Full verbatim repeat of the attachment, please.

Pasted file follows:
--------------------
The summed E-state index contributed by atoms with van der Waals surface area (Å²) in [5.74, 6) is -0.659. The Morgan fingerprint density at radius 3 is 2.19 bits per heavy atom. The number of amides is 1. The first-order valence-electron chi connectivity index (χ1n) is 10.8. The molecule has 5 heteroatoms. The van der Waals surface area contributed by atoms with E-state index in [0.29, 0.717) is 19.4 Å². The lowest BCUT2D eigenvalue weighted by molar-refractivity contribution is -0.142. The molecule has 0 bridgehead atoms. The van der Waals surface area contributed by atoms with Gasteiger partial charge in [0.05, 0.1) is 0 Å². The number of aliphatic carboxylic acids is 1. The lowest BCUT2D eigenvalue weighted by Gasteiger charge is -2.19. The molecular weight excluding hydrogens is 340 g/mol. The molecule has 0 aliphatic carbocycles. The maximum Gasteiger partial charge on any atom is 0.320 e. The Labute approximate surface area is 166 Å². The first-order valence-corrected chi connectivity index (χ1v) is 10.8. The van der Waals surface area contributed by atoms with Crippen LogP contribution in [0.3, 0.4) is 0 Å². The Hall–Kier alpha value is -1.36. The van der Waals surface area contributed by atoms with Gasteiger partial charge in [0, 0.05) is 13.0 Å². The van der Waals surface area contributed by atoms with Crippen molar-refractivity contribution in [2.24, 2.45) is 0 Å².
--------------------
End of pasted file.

The summed E-state index contributed by atoms with van der Waals surface area (Å²) in [5.74, 6) is -0.659. The Morgan fingerprint density at radius 3 is 2.19 bits per heavy atom. The number of amides is 1. The first-order valence-electron chi connectivity index (χ1n) is 10.8. The molecule has 5 heteroatoms. The van der Waals surface area contributed by atoms with E-state index in [0.29, 0.717) is 19.4 Å². The lowest BCUT2D eigenvalue weighted by molar-refractivity contribution is -0.142. The molecule has 0 bridgehead atoms. The van der Waals surface area contributed by atoms with Gasteiger partial charge in [0.05, 0.1) is 0 Å². The number of aliphatic carboxylic acids is 1. The lowest BCUT2D eigenvalue weighted by Gasteiger charge is -2.19. The molecular weight excluding hydrogens is 340 g/mol. The molecule has 0 aliphatic carbocycles. The maximum Gasteiger partial charge on any atom is 0.320 e. The Labute approximate surface area is 166 Å². The first-order valence-corrected chi connectivity index (χ1v) is 10.8. The van der Waals surface area contributed by atoms with Crippen LogP contribution in [0.3, 0.4) is 0 Å². The Hall–Kier alpha value is -1.36. The van der Waals surface area contributed by atoms with Gasteiger partial charge in [0, 0.05) is 13.0 Å². The van der Waals surface area contributed by atoms with Crippen molar-refractivity contribution in [2.24, 2.45) is 0 Å².